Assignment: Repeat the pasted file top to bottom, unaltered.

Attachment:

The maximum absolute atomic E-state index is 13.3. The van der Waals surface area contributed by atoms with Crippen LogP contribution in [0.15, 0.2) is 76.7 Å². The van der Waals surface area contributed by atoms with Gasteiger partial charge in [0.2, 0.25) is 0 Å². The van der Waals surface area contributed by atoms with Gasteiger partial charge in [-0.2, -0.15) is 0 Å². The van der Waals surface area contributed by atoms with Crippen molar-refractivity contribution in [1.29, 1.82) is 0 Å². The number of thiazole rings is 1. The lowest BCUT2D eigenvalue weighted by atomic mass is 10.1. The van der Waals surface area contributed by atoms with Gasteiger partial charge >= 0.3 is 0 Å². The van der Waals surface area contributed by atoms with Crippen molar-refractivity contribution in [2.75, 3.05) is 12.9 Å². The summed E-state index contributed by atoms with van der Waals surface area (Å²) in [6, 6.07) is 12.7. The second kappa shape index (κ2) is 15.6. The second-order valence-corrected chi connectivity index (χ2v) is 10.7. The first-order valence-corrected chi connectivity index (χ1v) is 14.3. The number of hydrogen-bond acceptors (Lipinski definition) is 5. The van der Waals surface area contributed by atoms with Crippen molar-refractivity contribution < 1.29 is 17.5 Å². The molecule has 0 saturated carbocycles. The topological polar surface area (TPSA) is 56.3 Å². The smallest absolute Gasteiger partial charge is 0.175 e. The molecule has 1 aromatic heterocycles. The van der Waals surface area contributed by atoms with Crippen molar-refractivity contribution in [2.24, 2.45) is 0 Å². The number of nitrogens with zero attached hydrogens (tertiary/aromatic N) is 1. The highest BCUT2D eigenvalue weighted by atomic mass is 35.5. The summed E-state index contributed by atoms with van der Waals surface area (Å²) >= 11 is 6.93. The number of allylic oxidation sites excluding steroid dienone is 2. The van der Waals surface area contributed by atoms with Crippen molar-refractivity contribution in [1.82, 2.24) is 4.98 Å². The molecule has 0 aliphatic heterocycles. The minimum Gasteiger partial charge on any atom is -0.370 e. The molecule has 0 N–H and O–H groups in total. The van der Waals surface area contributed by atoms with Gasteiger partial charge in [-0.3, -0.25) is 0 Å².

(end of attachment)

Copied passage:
The maximum absolute atomic E-state index is 13.3. The van der Waals surface area contributed by atoms with Crippen LogP contribution in [0.15, 0.2) is 76.7 Å². The van der Waals surface area contributed by atoms with Gasteiger partial charge in [0.2, 0.25) is 0 Å². The van der Waals surface area contributed by atoms with Gasteiger partial charge in [-0.2, -0.15) is 0 Å². The van der Waals surface area contributed by atoms with Crippen molar-refractivity contribution in [1.29, 1.82) is 0 Å². The number of thiazole rings is 1. The lowest BCUT2D eigenvalue weighted by atomic mass is 10.1. The van der Waals surface area contributed by atoms with Gasteiger partial charge >= 0.3 is 0 Å². The van der Waals surface area contributed by atoms with Crippen molar-refractivity contribution in [2.75, 3.05) is 12.9 Å². The summed E-state index contributed by atoms with van der Waals surface area (Å²) in [6, 6.07) is 12.7. The second kappa shape index (κ2) is 15.6. The second-order valence-corrected chi connectivity index (χ2v) is 10.7. The first-order valence-corrected chi connectivity index (χ1v) is 14.3. The number of hydrogen-bond acceptors (Lipinski definition) is 5. The van der Waals surface area contributed by atoms with Crippen molar-refractivity contribution < 1.29 is 17.5 Å². The molecule has 0 saturated carbocycles. The topological polar surface area (TPSA) is 56.3 Å². The smallest absolute Gasteiger partial charge is 0.175 e. The molecule has 1 aromatic heterocycles. The van der Waals surface area contributed by atoms with Crippen molar-refractivity contribution in [2.24, 2.45) is 0 Å². The number of nitrogens with zero attached hydrogens (tertiary/aromatic N) is 1. The highest BCUT2D eigenvalue weighted by atomic mass is 35.5. The summed E-state index contributed by atoms with van der Waals surface area (Å²) >= 11 is 6.93. The number of allylic oxidation sites excluding steroid dienone is 2. The van der Waals surface area contributed by atoms with Crippen molar-refractivity contribution in [1.82, 2.24) is 4.98 Å². The molecule has 0 aliphatic heterocycles. The minimum Gasteiger partial charge on any atom is -0.370 e. The molecule has 0 N–H and O–H groups in total. The van der Waals surface area contributed by atoms with Gasteiger partial charge in [-0.3, -0.25) is 0 Å².